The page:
Robert Owen and the Idea of Socialism

Robert Owen and the Idea of Socialism

June 27, 2021 Off By Felso

Owen was very interested in science as well as philosophy.

Being close friends with Robert Fulton, who adapted the steam engine to ships, Owen also participated in fruitful discussions on science, religion, and society at the home of John Dalton, the most important chemist of the time.

He became one of the respected members of the “Manchester Literary and Philosophical Society”, which includes famous scientists and thinkers, and made several successful presentations on working life and human character there. He also wrote articles on human character, science and production. Because of his emphasis on putting science into the service of society, intellectuals described him as a “thinking machine” or “philosopher who thinks about creating humans with chemistry”.

The secret of Robert’s success was not in the technology he used, but in his social and philosophical views. According to him, “mankind was neither inherently good nor evil. The deterioration of social conditions was destroying human beings morally and mentally. If given the opportunity, there was no beauty he couldn’t achieve.”

Now Robert Owen wanted to test his political and philosophical thoughts on an original model. His aim was to establish a “life and production center” whose conditions he determined himself. This was the first opportunity he had. David Dale, a fabricator from a well-established Scottish family and managing director of Glasgow’s Royal Bank, had offered Robert Owen to set up a joint business. But for this he had to go to Lanark, for there was a weaving mill that was not working well. On January 1, 1800, Owen, in his own words, “became the head of the Lanark Government”. But Owen’s relationship with David Dale was more than just a corporate partnership. Owen had fallen in love with Dale’s 19-year-old daughter named Caroline. In a short time, this love would turn into marriage and they would have 7 children from this marriage, each of whom would be successful in another field. In short, Owen had been the son-in-law of one of England’s leading bourgeois.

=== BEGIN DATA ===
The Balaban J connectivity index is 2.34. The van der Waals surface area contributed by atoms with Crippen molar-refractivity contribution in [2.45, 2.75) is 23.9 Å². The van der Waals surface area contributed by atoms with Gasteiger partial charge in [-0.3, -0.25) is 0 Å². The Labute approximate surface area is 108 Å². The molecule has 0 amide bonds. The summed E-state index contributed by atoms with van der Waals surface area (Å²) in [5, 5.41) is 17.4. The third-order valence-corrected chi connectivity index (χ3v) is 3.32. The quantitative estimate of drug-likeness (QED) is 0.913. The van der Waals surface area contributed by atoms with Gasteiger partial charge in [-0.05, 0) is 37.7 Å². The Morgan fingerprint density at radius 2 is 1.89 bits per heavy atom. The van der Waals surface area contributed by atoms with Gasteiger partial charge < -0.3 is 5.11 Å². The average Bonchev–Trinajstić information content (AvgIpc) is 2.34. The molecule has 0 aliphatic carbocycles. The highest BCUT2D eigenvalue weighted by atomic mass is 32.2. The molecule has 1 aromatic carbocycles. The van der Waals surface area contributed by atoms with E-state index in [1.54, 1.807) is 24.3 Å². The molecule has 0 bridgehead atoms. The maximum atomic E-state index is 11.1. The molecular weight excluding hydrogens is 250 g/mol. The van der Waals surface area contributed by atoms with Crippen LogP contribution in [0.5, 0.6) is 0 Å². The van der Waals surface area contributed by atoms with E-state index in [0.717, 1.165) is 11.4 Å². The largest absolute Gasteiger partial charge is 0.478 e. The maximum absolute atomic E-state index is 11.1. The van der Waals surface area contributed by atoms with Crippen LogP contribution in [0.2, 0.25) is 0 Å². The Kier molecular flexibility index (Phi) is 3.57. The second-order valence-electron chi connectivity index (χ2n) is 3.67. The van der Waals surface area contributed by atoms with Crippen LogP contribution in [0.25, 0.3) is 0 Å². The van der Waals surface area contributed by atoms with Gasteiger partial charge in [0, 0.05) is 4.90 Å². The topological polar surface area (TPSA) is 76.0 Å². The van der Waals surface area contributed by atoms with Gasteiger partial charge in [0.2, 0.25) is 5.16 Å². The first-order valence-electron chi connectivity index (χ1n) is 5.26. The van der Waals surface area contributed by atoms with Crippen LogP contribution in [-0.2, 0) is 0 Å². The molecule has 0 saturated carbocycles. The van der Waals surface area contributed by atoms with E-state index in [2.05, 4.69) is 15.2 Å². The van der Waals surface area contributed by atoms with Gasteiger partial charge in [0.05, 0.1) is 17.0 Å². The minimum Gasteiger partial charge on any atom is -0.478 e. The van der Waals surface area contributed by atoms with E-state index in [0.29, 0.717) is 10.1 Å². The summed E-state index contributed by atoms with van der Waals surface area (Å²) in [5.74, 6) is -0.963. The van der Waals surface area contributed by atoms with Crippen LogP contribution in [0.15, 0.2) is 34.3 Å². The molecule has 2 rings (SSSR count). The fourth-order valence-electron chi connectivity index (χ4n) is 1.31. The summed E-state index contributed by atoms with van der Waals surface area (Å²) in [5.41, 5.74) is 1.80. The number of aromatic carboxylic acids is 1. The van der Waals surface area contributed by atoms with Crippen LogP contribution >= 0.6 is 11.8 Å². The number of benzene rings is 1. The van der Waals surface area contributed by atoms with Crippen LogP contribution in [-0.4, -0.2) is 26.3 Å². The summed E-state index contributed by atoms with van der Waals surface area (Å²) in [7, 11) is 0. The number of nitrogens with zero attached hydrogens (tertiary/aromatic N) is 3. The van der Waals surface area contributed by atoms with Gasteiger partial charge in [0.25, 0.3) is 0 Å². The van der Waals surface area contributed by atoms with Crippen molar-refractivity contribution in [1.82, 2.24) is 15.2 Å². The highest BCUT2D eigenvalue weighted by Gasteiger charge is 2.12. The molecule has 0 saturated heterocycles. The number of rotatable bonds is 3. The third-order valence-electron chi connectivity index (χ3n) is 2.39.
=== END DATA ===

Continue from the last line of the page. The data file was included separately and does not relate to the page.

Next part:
The Lanark Project, on the other hand, would “change the lives of not only the employees but all the people living in the region and offer them a happy life”. The people “lived in laziness, poverty, all kinds of moral depravity. Everyone was in debt, sick and miserable.” The people had to be saved.

Workers had to work 15-16 hours for low wages; Children between the ages of 6 and 13 brought from the orphanages of the region worked 13 hours a day for full stomach. Families lived in a single house, in a muddy sea, struggling with diseases. Child and female mortality rates were very high. In addition to the aforementioned bad conditions, prostitution, gambling, alcohol, fighting and murders were also considered daily cases. Engels, one of the theorists of scientific socialism, would later write down these conditions in his magnificent work “The Condition of the Working Class in England”.

Unfortunately, the workers themselves showed the greatest resistance to Owen, who set his mind to change all these conditions. Because of the moral structure and character disorder that came from the habits and traditions of the years, no one trusted anyone; no one expects favors from anyone, behind every good deed, a capan was looking for a son. Twelve years later, Owen wrote of his experience under the title A New View of Society, 1813. Everything was noted down there in detail:

The most advanced technology was used in the factory; most of the machines were his invention; the working hours of adult workers were reduced to 10.5 hours, and they were resting for 1.5 hours; child labor was prohibited; a fund was created as the first step in sickness, accident and old age insurance; a number of administrative measures were taken to reduce crime rates; no workers were stealing; alcohol is prohibited; controls were increased and an education campaign was launched to enlighten everyone. Both literacy and vocational courses were organized for women; kindergartens were established for children.

When problems arose, the police and courts were disabled, and a committee of workers’ representatives dealt with all the problems. There was complete self-government. There was freedom of religion and opinion, but no one could impose his own belief on another. No one had any privileges.

In addition to work safety, he attached great importance to cleanliness and health. Mass housing units were built close to the factory, thus preventing wastage of time; Houses and lodgings were built, enabling workers’ families to live in collective and regular houses. Workers could only trust Owen 6 years later, when he too was unable to produce due to a lack of materials and workers continued to receive their wages after sitting idle at home for several months. According to Owen, human character could be shaped by changing social conditions. It was possible to establish a world of harmony without exploitation, oppression, misery and humiliation. But first circumstances would change and people would be formed step by step. For the first time, Owen referred to this order as “socialism”. Moreover, according to him, capitalism is a feudal system.